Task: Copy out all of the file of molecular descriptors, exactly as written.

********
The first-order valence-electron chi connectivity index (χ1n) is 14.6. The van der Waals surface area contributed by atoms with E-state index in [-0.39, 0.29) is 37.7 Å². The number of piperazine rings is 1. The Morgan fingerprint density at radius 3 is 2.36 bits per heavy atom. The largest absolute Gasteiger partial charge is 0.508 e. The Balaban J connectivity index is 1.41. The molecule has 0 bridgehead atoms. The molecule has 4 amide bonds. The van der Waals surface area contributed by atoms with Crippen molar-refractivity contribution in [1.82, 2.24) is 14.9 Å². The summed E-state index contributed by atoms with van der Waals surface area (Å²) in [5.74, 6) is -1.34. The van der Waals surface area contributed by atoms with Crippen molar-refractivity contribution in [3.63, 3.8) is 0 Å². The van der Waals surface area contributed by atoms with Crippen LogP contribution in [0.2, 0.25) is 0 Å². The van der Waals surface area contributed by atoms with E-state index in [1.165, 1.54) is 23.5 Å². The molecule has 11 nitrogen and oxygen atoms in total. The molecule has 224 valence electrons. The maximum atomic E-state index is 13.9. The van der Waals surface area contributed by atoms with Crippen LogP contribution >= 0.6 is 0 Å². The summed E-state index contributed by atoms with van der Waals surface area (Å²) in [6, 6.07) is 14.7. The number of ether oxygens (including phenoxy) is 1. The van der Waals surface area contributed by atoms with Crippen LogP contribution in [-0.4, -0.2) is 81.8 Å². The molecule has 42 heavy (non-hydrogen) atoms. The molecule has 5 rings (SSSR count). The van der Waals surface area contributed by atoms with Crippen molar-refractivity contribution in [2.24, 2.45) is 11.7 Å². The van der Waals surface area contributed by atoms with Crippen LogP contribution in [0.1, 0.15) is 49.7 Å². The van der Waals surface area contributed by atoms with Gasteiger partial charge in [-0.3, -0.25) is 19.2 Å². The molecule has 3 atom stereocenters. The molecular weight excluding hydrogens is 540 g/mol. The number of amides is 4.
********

The first-order valence-electron chi connectivity index (χ1n) is 14.6. The van der Waals surface area contributed by atoms with E-state index in [-0.39, 0.29) is 37.7 Å². The number of piperazine rings is 1. The Morgan fingerprint density at radius 3 is 2.36 bits per heavy atom. The largest absolute Gasteiger partial charge is 0.508 e. The Balaban J connectivity index is 1.41. The molecule has 0 bridgehead atoms. The molecule has 4 amide bonds. The van der Waals surface area contributed by atoms with Crippen molar-refractivity contribution in [1.82, 2.24) is 14.9 Å². The summed E-state index contributed by atoms with van der Waals surface area (Å²) in [5.74, 6) is -1.34. The van der Waals surface area contributed by atoms with Crippen molar-refractivity contribution in [3.63, 3.8) is 0 Å². The van der Waals surface area contributed by atoms with Crippen LogP contribution in [0.2, 0.25) is 0 Å². The van der Waals surface area contributed by atoms with E-state index in [1.165, 1.54) is 23.5 Å². The molecule has 11 nitrogen and oxygen atoms in total. The molecule has 224 valence electrons. The maximum atomic E-state index is 13.9. The van der Waals surface area contributed by atoms with Crippen LogP contribution >= 0.6 is 0 Å². The summed E-state index contributed by atoms with van der Waals surface area (Å²) in [6, 6.07) is 14.7. The number of ether oxygens (including phenoxy) is 1. The van der Waals surface area contributed by atoms with Crippen LogP contribution in [-0.4, -0.2) is 81.8 Å². The molecule has 42 heavy (non-hydrogen) atoms. The molecule has 5 rings (SSSR count). The van der Waals surface area contributed by atoms with Crippen molar-refractivity contribution in [2.24, 2.45) is 11.7 Å². The van der Waals surface area contributed by atoms with Crippen LogP contribution in [0.1, 0.15) is 49.7 Å². The van der Waals surface area contributed by atoms with Gasteiger partial charge in [-0.3, -0.25) is 19.2 Å². The molecule has 3 atom stereocenters. The molecular weight excluding hydrogens is 540 g/mol. The number of amides is 4.